Venus: the Hot, Hellish & Volcanic Planet

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One of the most underrated, misunderstood, and uncared for planets in the solar system is Venus. Venus is a scorching hot terrestrial planet that is the second closest planet to the sun, located between Mercury and Earth. This planet is more fascinating than it seems it was even named after a goddess of beauty and love.

Venus is about 462 degrees celsius or about 863 degrees fahrenheit, unexpectedly making it the hottest planet in the solar system. Although Venus is not the closest planet from the sun its atmosphere traps heat making it much warmer. Venus’ atmosphere can even melt lead. Mercury is the closest planet to the sun but it doesn’t have an atmosphere to trap the heat like Venus’ does. Scientists believe that Venus’ atmosphere has a lot of carbon dioxide because it is over 90 times denser than Earth’s. On the actual surface of Venus under multiple layers of clouds, which is made up of sulphuric acid, it is covered with a smooth texture. Venus’ atmosphere is made up of mostly carbon dioxide covering 96%, while only 3% nitrogen, and zero to none oxygen. A long time ago while Venus was forming with accretion, rocks were slamming into this planet making is bigger and bigger. Scientists believe that the surface is a smooth texture because it is covered in lava and magma due to many volcanoes. Venus has the most volcanoes than any other planet in the solar system. These volcanoes used to be a lot more active then they are today.

The planet Venus has a lot of similarities with Earth. Venus is the closest planet from Earth, but it is still at its farthest 162 million miles away. Some people even call Earth and Venus the twin planets because they are so similar in size, mass, and density. Venus has a diameter of 12,104 km while Earth has a diameter of about 12,750 km. These numbers make these planets the two closest planets in size. There mass is also very similar, Earth's mass is 5.97 x 10^24 kg and Venus’ is 4.87 x 10^24 kg. As of density scientists believe the cores of Earth and Venus are relatively similar and made out of the same materials. Furthermore, “Venus and Mars are our next of kin: they are the two most Earth-like planets that we know about. They’re the only two other very Earth-like planets in our solar system, meaning they orbit close to the sun; they have rocky surfaces and thin atmospheres,” said scientist David Grinspoon. This quote states that Venus and Earth are similar and that maybe one day there could even be life on Venus/Mars. Although there are many similarities between the two planets not everything is the same about the planets, there are also many differences. For example Venus spins the opposite direction than Earth. Most planets don’t spin this way which makes Venus unique. Another thing is that if you were to stay on Venus for one year it would be 225 Earth days. Although Venus’ atmosphere traps heat like Earth’s atmosphere there are still very different. There is no oxygen which means that there is no ozone layer, which means that UVC rays can get right through the atmosphere, making life there hot and dangerous. There is slim to none chance that there is any life on Venus because of its temperature and atmosphere.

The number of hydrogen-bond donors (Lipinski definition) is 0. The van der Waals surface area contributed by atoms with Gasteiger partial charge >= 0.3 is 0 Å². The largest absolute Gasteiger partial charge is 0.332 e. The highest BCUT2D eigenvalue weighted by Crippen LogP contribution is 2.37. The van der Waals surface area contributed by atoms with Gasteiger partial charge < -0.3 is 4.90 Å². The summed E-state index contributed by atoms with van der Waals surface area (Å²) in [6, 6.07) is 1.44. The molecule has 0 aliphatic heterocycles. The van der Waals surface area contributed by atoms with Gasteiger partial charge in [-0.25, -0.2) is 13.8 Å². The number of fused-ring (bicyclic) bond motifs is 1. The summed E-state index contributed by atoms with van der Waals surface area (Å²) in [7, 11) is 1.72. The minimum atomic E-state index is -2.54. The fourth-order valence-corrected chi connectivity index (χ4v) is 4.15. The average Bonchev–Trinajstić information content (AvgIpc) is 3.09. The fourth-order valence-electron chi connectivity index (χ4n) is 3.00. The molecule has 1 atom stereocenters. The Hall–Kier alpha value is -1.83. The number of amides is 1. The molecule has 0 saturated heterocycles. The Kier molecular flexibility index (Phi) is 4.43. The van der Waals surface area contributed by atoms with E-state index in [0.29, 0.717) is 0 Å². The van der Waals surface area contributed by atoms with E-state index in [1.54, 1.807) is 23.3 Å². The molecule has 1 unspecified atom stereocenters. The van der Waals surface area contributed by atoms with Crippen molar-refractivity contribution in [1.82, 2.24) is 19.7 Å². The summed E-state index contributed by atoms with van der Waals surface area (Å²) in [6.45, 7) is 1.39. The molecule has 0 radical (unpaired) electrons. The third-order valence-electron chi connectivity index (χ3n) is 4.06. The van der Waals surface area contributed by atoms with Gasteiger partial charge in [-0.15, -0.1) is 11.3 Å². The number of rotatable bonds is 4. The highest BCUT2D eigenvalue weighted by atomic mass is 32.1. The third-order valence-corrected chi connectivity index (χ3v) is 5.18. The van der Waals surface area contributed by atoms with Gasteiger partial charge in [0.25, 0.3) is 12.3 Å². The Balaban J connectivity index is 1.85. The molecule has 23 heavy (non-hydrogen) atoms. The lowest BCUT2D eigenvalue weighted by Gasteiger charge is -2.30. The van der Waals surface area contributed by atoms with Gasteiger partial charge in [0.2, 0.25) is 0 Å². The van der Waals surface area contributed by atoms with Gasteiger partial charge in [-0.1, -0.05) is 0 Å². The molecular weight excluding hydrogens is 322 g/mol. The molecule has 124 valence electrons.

Let's talk about the way Venus is different from all the other planets. First of all Venus is one of the only planets without a moon. Mercury also doesn’t have a moon because these planets are too close to the sun. Venus has a lot of similarities with the inner terrestrial planets but not with the gas giants. Venus is much more dense than these planets, because it had a solid core while gas giants made a liquid one. For example Venus has a density of over 5 g/cm^2 while Saturn only has a density of less than .7 g/cm^2. Just to make it clear the gas giants all have a density less than 1 which means they can float in water. Theoretically if you had a giant pool and put all the planets in it, the gas giants would float and the terrestrial planets would sink. Furthermore, with all of the gas giants they are located much farther away from the sun in a colder environment. Another interesting fact is that Venus and the inner planets have zero or few moons while the gas giants have many. They have more moons because in the early years the gas giants grabbed more objects with its larger gravitational fields. Some of these objects that they grabbed due to gravity made up their many moons.

“From its scorching hot temperatures to its oddball rotation, there’s a lot to learn about the second planet from the sun,” said National Geographic. There is much more information on Venus and hopefully after reading this, this planet is definitely not misunderstood or uncared for, because without it our solar system would be a lot different.

Works Cited

  1. Venus Compared with the Earth,
  2. Cain, Fraser. “What Type of Planet Is Venus?” Universe Today, 24 Dec. 2015,
  3. Esa. “Frequently Asked Questions.” European Space Agency,
  4. Redd, Nola Taylor. “What Is Venus Made Of?”, Space Created with Sketch. Space, 17 Nov. 2012,
  5. “Understanding Why Our Most Earth-like Neighbor, Venus, Is so Different.” The Planetary Society Blog,
  6. “Venus Facts: Interesting Facts about Planet Venus • The Planets.” The Planets,
  7. Wei-Haas, Maya. “Planet Venus, Explained.” Venus Information and Facts | National Geographic, 18 Oct. 2018,
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Venus: The Hot, Hellish & Volcanic Planet. (2021, Apr 07). Retrieved May 21, 2024 , from

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